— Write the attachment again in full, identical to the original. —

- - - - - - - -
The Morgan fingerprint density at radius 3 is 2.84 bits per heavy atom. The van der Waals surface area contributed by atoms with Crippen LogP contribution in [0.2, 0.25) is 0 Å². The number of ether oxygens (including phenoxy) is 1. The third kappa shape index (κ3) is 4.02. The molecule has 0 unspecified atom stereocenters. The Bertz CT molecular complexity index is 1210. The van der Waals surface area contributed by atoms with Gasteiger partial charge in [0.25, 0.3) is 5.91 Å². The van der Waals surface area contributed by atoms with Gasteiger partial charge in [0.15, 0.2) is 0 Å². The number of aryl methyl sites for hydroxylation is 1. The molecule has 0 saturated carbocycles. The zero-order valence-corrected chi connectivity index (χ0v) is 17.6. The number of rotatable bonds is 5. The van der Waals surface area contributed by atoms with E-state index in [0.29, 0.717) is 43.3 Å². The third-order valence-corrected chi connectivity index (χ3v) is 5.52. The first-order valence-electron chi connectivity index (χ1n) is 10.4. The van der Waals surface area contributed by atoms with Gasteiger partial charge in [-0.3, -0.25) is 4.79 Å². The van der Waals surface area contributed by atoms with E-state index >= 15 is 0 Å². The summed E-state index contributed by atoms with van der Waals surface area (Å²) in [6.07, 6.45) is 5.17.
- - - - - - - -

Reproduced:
The Morgan fingerprint density at radius 3 is 2.84 bits per heavy atom. The van der Waals surface area contributed by atoms with Crippen LogP contribution in [0.2, 0.25) is 0 Å². The number of ether oxygens (including phenoxy) is 1. The third kappa shape index (κ3) is 4.02. The molecule has 0 unspecified atom stereocenters. The Bertz CT molecular complexity index is 1210. The van der Waals surface area contributed by atoms with Gasteiger partial charge in [0.25, 0.3) is 5.91 Å². The van der Waals surface area contributed by atoms with Gasteiger partial charge in [0.15, 0.2) is 0 Å². The number of aryl methyl sites for hydroxylation is 1. The molecule has 0 saturated carbocycles. The zero-order valence-corrected chi connectivity index (χ0v) is 17.6. The number of rotatable bonds is 5. The van der Waals surface area contributed by atoms with E-state index in [0.29, 0.717) is 43.3 Å². The third-order valence-corrected chi connectivity index (χ3v) is 5.52. The first-order valence-electron chi connectivity index (χ1n) is 10.4. The van der Waals surface area contributed by atoms with Gasteiger partial charge in [-0.3, -0.25) is 4.79 Å². The van der Waals surface area contributed by atoms with E-state index >= 15 is 0 Å². The summed E-state index contributed by atoms with van der Waals surface area (Å²) in [6.07, 6.45) is 5.17.